Irish shares surged after Boris Johnson secured a resounding election victory in the UK, as banks, property, travel firms, and hoteliers tapped into the sharp climb in the value of sterling.
Sterling climbed towards 83p against the euro at one stage as the scale of the election victory bolstered investors’ appetite for UK and Irish assets.
They have been under the Brexit cloud since the summer 2016 referendum. Irish shares rallied as the election victory opened up the way to MPs next month approving the withdrawal/transition deal Mr Johnson had struck with the EU.
Bank of Ireland, which generates a significant chunk of its earnings from its British joint ventures, surged at one stage but pared gains to close 1.5% higher.
AIB rose by over 2% and the Irish stockmarket-listed house builders, Cairn Homes and Glenveagh Properties gained 3.5% and 2.5%.
Other shares that have long been under the shadow of Brexit and the weak value of sterling also climbed: Ryanair shares rose 3.5% and Irish Ferries-owner ICG climbed 5.5%.
Building products maker Kingspan also rose strongly, by 4.7%.
Shares in fuel and food retailer, Applegreen, which operates a large number of forecourts in Britain, rose 4.5%.
Irish, UK, and global stock markets were also boosted as US president Donald Trump and China announced a partial breakthrough in their trade spat.
But the Brexit risk to the Irish and British economies still looms, if Mr Johnson insists on sticking to his goal of securing a free trade agreement with the EU by the end of 2020, analysts warned.
“The optimists out there believe that Johnson could use his substantial majority to ensure the UK leaves with a good deal rather than a quick deal,” Joshua Mahony at online broker IG said.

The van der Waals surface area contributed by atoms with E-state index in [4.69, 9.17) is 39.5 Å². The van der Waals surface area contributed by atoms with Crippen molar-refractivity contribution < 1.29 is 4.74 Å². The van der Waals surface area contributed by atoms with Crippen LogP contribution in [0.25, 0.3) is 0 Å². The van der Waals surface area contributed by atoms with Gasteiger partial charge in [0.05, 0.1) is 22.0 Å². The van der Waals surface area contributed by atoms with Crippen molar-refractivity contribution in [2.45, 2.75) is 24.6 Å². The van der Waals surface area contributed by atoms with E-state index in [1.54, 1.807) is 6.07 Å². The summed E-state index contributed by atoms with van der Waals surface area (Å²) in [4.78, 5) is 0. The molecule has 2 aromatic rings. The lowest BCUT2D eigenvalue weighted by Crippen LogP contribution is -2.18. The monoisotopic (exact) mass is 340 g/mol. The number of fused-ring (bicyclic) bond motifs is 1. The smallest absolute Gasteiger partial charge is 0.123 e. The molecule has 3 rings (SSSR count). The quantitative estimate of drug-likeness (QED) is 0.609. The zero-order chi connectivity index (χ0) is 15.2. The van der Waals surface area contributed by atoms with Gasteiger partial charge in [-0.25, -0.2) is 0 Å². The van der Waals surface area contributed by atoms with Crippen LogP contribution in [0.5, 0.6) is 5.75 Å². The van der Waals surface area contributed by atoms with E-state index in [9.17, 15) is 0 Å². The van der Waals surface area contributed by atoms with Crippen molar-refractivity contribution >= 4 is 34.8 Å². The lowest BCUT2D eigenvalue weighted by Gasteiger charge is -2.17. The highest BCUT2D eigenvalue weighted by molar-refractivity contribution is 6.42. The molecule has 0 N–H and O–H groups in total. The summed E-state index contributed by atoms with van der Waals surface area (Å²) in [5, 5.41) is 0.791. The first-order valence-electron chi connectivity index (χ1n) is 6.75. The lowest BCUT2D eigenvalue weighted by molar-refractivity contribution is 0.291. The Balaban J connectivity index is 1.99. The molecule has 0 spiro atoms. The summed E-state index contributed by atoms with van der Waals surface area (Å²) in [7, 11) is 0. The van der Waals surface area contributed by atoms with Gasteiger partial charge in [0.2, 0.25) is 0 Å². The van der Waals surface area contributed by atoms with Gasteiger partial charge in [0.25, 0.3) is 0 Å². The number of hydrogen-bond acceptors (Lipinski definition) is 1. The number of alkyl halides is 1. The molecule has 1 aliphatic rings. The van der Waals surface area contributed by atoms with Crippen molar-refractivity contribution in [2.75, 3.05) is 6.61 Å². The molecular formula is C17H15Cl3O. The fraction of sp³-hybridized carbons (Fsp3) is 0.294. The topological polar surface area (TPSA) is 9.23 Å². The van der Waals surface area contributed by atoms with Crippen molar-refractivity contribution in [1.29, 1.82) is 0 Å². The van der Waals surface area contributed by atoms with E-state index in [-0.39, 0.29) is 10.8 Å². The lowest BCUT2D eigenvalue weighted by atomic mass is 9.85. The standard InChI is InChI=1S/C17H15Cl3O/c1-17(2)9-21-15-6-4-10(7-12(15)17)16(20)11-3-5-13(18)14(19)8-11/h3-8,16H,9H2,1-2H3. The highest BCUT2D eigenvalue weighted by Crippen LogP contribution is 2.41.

“However, the outlook for Brexit trade negotiations remain unclear, with clarity likely to provide direction for the pound going forward,” he said.
John O’Loughlin, partner for global trade and customs, at PwC in Ireland said the passing of the withdrawal agreement in January would mean there would be “an unprecedented” short period of 11 months for the UK and EU to conclude a free trade agreement.
Mr Johnson has said he won’t seek an extension to the talks by the last possible date of June 30, potentially setting up a return of six months of uncertainty as companies face another year-end cliff edge, said Mr O’Loughlin.
And he warned that a free trade agreement won’t be boon for many Irish firms, in particular for businesses sourcing supplies from Asia.
On the prospects for sterling, Capital Economics in London said the currency could still gain further.
“We forecast that sterling will strengthen further, but that it will not surpass its levels before the referendum against either the US dollar or the euro anytime soon.”
State Street Global Advisors said the talks over a free trade agreement will determine sterling’s path next year.
“The Conservative victory reduces the odds of a messy rupture in the UK’s trading regime by year-end 2020, with an extension of the transition period seeming most likely,” said the bank.
“While it will not be the rollercoaster of the divorce negotiations, political signals about the UK-EU trade talks will continue to drive sterling volatility over the course of 2020.”